A few years ago, retirements and the aging workforce were everywhere in the HR news (and a lot of the business news!).  During the economic downturn, focus faded away, with shrinking investments and economic uncertainty for potential retirees giving employers confidence that this wasn’t an issue.  In fact, we’ve heard it referred to as “another Y2K”.  Our clients in many industries are coming back to focus on it in a big way.

There’s a good article in this month’s Talent Management Magazine on Rethinking Retirement.  If your organization has an aging workforce challenge (even if it’s only in pockets…and it usually is), it’s required reading.  Here are some key points:

  • During the recession workers 55 and older actually added about 1 million jobs in the US, with nearly 500,000 jobs going to workers aged 60-64 – young people bore the brunt of job losses (aside:  a fact which probably increases the future risk for many organizations!)
  • There’s an increasing focus on seasonal work for older workers – more than 1,000 workers took advantage of CVS Caremark’s Snowbird program in 2008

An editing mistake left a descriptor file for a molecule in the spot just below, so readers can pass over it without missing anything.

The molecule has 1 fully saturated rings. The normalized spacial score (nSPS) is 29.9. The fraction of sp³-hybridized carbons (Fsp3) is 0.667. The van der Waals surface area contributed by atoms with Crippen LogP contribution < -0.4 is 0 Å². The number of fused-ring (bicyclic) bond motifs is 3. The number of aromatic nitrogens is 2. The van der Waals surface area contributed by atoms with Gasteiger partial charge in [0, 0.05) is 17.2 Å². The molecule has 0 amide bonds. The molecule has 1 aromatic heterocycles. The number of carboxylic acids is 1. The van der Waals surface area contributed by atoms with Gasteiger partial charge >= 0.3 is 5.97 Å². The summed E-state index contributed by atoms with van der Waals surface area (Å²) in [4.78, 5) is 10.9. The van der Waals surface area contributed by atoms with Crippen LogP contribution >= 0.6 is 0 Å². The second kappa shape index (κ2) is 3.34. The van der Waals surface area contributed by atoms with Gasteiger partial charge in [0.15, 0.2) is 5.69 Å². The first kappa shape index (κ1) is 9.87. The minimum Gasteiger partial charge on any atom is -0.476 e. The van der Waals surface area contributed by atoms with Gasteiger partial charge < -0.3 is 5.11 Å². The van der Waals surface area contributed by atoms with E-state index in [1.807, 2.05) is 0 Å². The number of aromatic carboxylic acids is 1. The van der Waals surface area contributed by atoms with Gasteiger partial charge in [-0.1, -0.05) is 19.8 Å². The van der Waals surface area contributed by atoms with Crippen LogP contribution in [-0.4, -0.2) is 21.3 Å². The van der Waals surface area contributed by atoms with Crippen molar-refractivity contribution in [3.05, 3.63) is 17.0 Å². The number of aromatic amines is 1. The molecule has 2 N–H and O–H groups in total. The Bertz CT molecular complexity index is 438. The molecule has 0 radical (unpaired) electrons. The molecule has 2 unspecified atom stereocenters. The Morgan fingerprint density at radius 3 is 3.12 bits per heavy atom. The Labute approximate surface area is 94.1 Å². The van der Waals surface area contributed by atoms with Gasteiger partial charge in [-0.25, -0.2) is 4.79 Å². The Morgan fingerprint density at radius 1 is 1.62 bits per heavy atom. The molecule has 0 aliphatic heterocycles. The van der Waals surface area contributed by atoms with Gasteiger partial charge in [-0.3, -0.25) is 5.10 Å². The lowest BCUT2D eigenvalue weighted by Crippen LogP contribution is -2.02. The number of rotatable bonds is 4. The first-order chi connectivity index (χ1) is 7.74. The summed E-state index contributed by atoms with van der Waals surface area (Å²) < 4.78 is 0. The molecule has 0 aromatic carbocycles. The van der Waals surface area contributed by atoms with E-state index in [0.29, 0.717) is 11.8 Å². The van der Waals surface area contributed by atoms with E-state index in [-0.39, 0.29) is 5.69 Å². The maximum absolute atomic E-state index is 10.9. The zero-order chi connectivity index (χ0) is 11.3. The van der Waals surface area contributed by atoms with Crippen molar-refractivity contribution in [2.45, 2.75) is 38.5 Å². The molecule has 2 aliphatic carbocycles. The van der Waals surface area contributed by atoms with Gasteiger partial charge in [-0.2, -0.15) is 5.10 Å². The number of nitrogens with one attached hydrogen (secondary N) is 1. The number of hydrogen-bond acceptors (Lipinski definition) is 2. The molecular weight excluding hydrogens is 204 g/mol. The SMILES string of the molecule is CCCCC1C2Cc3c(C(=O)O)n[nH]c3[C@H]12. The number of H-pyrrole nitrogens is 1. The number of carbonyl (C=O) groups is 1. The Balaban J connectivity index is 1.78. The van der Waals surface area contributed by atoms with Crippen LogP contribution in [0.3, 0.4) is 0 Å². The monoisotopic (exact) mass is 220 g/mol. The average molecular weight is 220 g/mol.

• Engagement has been increasing in older workers, but decreasing in younger workers (which might just be related to who bore the brunt of the layoffs…)

And there’s another great article in The Economist on Executive education and the over-55s which talks about the ways in which older executives like to learn…and it’s not by attending classes which they describe as “a repetition of lessons already learned and become increasingly irrelevant in the light of experience and expertise”. 

So with comments on engagement, learning styles, work design preferences and a bunch of other things which are very much related to attributes of the supply, and not on the skills and numbers the organization needs (aka not on the demand), it’s becoming increasingly urgent to change the way we think about the future workforce and focus on strategic workforce planning, which factors in both supply and demand aspects.